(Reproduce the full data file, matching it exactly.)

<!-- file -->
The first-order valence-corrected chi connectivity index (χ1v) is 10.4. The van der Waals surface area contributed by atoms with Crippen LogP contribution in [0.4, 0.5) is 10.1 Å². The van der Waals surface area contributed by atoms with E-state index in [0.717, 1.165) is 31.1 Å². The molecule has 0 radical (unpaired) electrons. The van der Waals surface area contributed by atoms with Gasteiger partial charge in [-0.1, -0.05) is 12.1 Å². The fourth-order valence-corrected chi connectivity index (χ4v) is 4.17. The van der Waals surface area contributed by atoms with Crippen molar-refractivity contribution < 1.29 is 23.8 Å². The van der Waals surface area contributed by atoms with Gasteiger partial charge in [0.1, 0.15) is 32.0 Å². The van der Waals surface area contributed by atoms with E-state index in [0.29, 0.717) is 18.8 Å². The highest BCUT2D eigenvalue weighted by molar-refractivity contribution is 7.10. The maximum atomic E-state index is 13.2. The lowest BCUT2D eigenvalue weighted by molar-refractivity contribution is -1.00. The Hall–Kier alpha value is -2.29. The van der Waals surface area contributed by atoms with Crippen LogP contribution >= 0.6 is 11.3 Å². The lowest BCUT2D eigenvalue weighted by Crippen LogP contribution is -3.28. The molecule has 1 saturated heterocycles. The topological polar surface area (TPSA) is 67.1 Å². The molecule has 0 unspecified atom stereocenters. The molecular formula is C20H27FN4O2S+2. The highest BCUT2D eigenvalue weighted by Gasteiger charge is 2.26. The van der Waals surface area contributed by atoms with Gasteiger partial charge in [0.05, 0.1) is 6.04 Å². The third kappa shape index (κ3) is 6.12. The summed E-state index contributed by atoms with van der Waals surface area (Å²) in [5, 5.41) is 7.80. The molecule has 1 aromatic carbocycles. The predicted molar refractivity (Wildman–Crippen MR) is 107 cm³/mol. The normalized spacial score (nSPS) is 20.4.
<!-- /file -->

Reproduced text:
The first-order valence-corrected chi connectivity index (χ1v) is 10.4. The van der Waals surface area contributed by atoms with Crippen LogP contribution in [0.4, 0.5) is 10.1 Å². The van der Waals surface area contributed by atoms with E-state index in [0.717, 1.165) is 31.1 Å². The molecule has 0 radical (unpaired) electrons. The van der Waals surface area contributed by atoms with Gasteiger partial charge in [-0.1, -0.05) is 12.1 Å². The fourth-order valence-corrected chi connectivity index (χ4v) is 4.17. The van der Waals surface area contributed by atoms with Crippen molar-refractivity contribution < 1.29 is 23.8 Å². The van der Waals surface area contributed by atoms with Gasteiger partial charge in [0.1, 0.15) is 32.0 Å². The van der Waals surface area contributed by atoms with E-state index in [0.29, 0.717) is 18.8 Å². The highest BCUT2D eigenvalue weighted by molar-refractivity contribution is 7.10. The maximum atomic E-state index is 13.2. The lowest BCUT2D eigenvalue weighted by molar-refractivity contribution is -1.00. The Hall–Kier alpha value is -2.29. The van der Waals surface area contributed by atoms with Crippen LogP contribution >= 0.6 is 11.3 Å². The lowest BCUT2D eigenvalue weighted by Crippen LogP contribution is -3.28. The molecule has 1 saturated heterocycles. The topological polar surface area (TPSA) is 67.1 Å². The molecule has 0 unspecified atom stereocenters. The molecular formula is C20H27FN4O2S+2. The highest BCUT2D eigenvalue weighted by Gasteiger charge is 2.26. The van der Waals surface area contributed by atoms with Gasteiger partial charge in [0.05, 0.1) is 6.04 Å². The third kappa shape index (κ3) is 6.12. The summed E-state index contributed by atoms with van der Waals surface area (Å²) in [5, 5.41) is 7.80. The molecule has 1 aromatic carbocycles. The predicted molar refractivity (Wildman–Crippen MR) is 107 cm³/mol. The normalized spacial score (nSPS) is 20.4.